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From today’s Milwaukee Business Journal:

Fans of the Milwaukee Journal Sentinel’s print edition can take heart: The CEO of the newspaper’s owner predicts continued publication of a hard copy “for a long, long time.”
Milwaukee is the media market where Journal Media Group (NYSE: JMG) has the greatest daily newspaper penetration with consumers, so the print edition will remain safe for the foreseeable future, said the company’s CEO Tim Stautberg.
“I suspect in a market like Milwaukee, it’s a long, long time (for continued printing),” Stautberg said at a joint luncheon Tuesday of the Milwaukee Press Club and the Rotary Club of Milwaukee at the Milwaukee County War Memorial.
Stautberg has been CEO of the new publicly traded company since April 1 after the closing of a transaction involving Milwaukee-based Journal Communications Inc. and Cincinnati-based E.W. Scripps Co. Prior to taking the helm at Journal Media Group, Stautberg was the top newspaper executive at Scripps.
Journal Media Group consists of the Journal Sentinel, 13 former Scripps daily newspapers and a number of community newspapers.
The print edition of daily newspapers remains the preferred way of attaining news for many consumers, Stautberg said. He said 45 percent to 50 percent of adults still read newspapers.
“To me there is still a habit that is very important to a lot of folks in the communities where we operate off reading a physical product,” he said. “I like to remind folks that a newspaper is actually the first mobile app.”

Just hit a cumulative 30,000 hits on my WordPress blog. Yeah! Not major media but more than my Hotmail and Facebook friends list combined.

Guess I have work to do to maintain this little franchise…

I began my blog, Applewoody, in November 2009. From 2010 to 2011, my annual and daily blog hits almost doubled.

Why? Am I getting more creative and interesting, or just more accustomed to this format of expression?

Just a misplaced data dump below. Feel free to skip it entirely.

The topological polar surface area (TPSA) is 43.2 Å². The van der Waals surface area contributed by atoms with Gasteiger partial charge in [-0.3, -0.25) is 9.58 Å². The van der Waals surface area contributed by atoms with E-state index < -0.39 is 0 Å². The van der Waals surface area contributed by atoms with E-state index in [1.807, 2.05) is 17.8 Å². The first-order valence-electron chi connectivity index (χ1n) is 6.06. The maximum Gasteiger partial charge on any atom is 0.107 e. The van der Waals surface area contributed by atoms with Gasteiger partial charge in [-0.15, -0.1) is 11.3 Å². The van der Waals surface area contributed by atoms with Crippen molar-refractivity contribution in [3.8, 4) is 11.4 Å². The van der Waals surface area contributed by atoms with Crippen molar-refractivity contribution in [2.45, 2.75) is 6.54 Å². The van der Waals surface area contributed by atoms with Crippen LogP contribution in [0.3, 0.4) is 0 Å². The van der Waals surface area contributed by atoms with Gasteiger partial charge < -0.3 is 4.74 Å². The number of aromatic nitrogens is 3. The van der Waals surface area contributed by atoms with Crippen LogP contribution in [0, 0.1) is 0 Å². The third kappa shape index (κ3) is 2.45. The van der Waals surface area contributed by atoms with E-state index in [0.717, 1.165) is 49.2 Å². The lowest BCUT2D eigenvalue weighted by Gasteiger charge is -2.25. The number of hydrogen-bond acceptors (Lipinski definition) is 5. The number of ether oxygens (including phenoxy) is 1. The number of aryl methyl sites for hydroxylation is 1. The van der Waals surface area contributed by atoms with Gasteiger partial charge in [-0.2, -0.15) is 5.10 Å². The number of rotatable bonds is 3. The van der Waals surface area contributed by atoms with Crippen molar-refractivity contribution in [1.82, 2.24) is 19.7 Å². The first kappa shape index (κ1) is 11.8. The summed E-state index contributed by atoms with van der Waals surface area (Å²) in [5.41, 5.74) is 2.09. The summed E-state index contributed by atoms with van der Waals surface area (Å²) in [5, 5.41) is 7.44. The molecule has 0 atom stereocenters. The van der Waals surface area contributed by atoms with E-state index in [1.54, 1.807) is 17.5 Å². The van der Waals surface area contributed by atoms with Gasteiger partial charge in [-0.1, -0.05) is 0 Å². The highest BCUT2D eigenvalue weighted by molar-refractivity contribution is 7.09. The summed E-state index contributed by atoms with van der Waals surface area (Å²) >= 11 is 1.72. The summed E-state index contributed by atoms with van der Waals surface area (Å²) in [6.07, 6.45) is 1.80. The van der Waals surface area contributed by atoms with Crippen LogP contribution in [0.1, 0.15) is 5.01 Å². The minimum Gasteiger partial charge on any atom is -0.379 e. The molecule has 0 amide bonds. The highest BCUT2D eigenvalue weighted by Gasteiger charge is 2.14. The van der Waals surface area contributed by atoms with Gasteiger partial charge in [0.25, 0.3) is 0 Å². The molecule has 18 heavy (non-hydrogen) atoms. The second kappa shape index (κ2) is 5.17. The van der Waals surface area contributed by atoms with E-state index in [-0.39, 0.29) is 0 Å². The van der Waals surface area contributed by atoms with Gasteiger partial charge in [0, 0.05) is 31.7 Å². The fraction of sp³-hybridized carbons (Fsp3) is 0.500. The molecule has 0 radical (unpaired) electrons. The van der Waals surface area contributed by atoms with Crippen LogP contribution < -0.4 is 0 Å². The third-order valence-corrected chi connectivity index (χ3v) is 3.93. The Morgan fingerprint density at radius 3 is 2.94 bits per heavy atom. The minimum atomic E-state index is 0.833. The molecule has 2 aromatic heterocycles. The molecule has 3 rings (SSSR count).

Stay tuned…

Looking forward 20 years or less, from 1995, Bill Gates of Microsoft foresaw the computer as the ubiquitous communication device it is today. From his address to the Economic Club of Chicago, April, 1995, at the dawn of the internet age:

“Certainly within the next 20 years the impact here in the United States will be very, very dramatic…

“The first 20 years were really about creating a tool that would allow us to build documents, and it was a tool of the individual. That’s very different than the computer that came before, which was a tool of organizations. But the primary way that you got a benefit out of the tool was that you would type in your word-processing document or your spread- sheet or your database and you’d print something out; take it to a meeting. And so it was only you, working alone, that was sitting at that device.

“What I’ll talk about that comes in the next 20 years is that, rather than being a device for an individual, or even a computation device, these will turn into communication devices. And devices that are so far beyond, in terms of their presentation capability and their location capability, something like the phone is, to redefine how we reach out into the world at large…”

Just passed a cumulative 15,000 blog views today. Sounds like a lot, but that’s since November 2009. The good news, I guess, is that the rate of viewing has rapidly increased, but the question is: who’s that looking at it?

One capability I find missing on the internet, at least in a form as easy to access as Facebook, is a similar time-shift communication device that would be based upon spoken language and not written messages. I miss hearing the actual voices of my friends and correspondents. Yes, we could call one another on the phone or Skype, but that’s real-time, and does not provide the advantage of time-shifted correspondence, that I can listen to whenever it is convenient.

Rosabeth Moss Kantor, the former Harvard Business Review editor, has a thoughtful article regarding what the internet has NOT changed in society, based upon her attendance at an internet conference sponsored by France before the recent G8 meeting there. My idea for a voice-based Facebook employs at least one of the principles she espouses — that the internet must retain the human touch.

In the comments section of her article, which reflects on how the internet has empowered the individual (the Arab Spring), one writer also cautions that increased controls of the internet (for example, stricter copyrights for music), could gradually eat away at the freedom of communication the internet enables. He posits that this erosion of freedom could reflect the desires of government for information control, and prevention of future Wikileaks-style embarrassments. Good point.

Ms. Kantor’s article does indeed get one thinking about role of the internet — this sort of second planet — on human communication, in commerce, education, and social interaction in general. Here’s a link to the article: http://blogs.hbr.org/kanter/2011/05/the-internet-changes-everythin.html

Indeed, a great and mostly cost-free solution for many, including myself. From today’s Wall Street Journal;

*This article can also be accessed if you copy and paste the entire address below into your web browser.
http://online.wsj.com/article_email/SB10001424052748703859304576309791299294436-lMyQjAxMTAxMDAwOTEwNDkyWj.html

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